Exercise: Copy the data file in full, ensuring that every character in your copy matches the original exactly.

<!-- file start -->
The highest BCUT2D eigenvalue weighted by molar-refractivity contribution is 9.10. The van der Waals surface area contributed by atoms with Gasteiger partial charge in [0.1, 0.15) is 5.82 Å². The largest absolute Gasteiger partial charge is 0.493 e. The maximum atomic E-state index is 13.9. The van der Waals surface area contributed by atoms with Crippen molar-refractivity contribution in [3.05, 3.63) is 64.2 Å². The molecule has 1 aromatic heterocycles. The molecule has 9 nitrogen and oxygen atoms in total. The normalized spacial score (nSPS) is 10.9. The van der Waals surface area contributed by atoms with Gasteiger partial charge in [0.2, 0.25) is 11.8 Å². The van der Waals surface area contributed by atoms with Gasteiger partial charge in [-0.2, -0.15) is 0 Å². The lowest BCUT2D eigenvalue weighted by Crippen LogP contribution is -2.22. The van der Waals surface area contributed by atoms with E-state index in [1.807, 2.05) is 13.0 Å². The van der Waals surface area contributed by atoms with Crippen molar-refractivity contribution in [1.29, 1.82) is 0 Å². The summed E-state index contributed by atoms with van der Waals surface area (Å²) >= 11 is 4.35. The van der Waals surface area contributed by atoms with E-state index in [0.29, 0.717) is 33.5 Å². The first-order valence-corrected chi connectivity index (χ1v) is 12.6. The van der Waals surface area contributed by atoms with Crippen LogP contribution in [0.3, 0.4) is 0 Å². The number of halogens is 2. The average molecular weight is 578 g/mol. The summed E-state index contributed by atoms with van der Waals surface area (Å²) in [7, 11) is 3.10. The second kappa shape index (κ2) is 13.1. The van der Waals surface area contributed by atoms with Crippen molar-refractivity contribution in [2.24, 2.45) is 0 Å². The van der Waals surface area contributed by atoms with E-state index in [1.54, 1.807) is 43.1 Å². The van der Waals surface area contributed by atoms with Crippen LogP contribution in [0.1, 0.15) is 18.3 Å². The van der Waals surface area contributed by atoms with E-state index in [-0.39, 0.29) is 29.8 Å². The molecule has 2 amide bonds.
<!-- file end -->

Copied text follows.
The highest BCUT2D eigenvalue weighted by molar-refractivity contribution is 9.10. The van der Waals surface area contributed by atoms with Gasteiger partial charge in [0.1, 0.15) is 5.82 Å². The largest absolute Gasteiger partial charge is 0.493 e. The maximum atomic E-state index is 13.9. The van der Waals surface area contributed by atoms with Crippen molar-refractivity contribution in [3.05, 3.63) is 64.2 Å². The molecule has 1 aromatic heterocycles. The molecule has 9 nitrogen and oxygen atoms in total. The normalized spacial score (nSPS) is 10.9. The van der Waals surface area contributed by atoms with Gasteiger partial charge in [0.2, 0.25) is 11.8 Å². The van der Waals surface area contributed by atoms with Gasteiger partial charge in [-0.2, -0.15) is 0 Å². The lowest BCUT2D eigenvalue weighted by Crippen LogP contribution is -2.22. The van der Waals surface area contributed by atoms with E-state index in [1.807, 2.05) is 13.0 Å². The van der Waals surface area contributed by atoms with Crippen molar-refractivity contribution in [1.29, 1.82) is 0 Å². The summed E-state index contributed by atoms with van der Waals surface area (Å²) >= 11 is 4.35. The van der Waals surface area contributed by atoms with E-state index in [0.29, 0.717) is 33.5 Å². The first-order valence-corrected chi connectivity index (χ1v) is 12.6. The van der Waals surface area contributed by atoms with Crippen LogP contribution in [0.3, 0.4) is 0 Å². The number of halogens is 2. The average molecular weight is 578 g/mol. The summed E-state index contributed by atoms with van der Waals surface area (Å²) in [7, 11) is 3.10. The second kappa shape index (κ2) is 13.1. The van der Waals surface area contributed by atoms with Crippen molar-refractivity contribution in [2.24, 2.45) is 0 Å². The van der Waals surface area contributed by atoms with E-state index in [1.54, 1.807) is 43.1 Å². The van der Waals surface area contributed by atoms with Crippen LogP contribution in [0.1, 0.15) is 18.3 Å². The van der Waals surface area contributed by atoms with E-state index in [-0.39, 0.29) is 29.8 Å². The molecule has 2 amide bonds.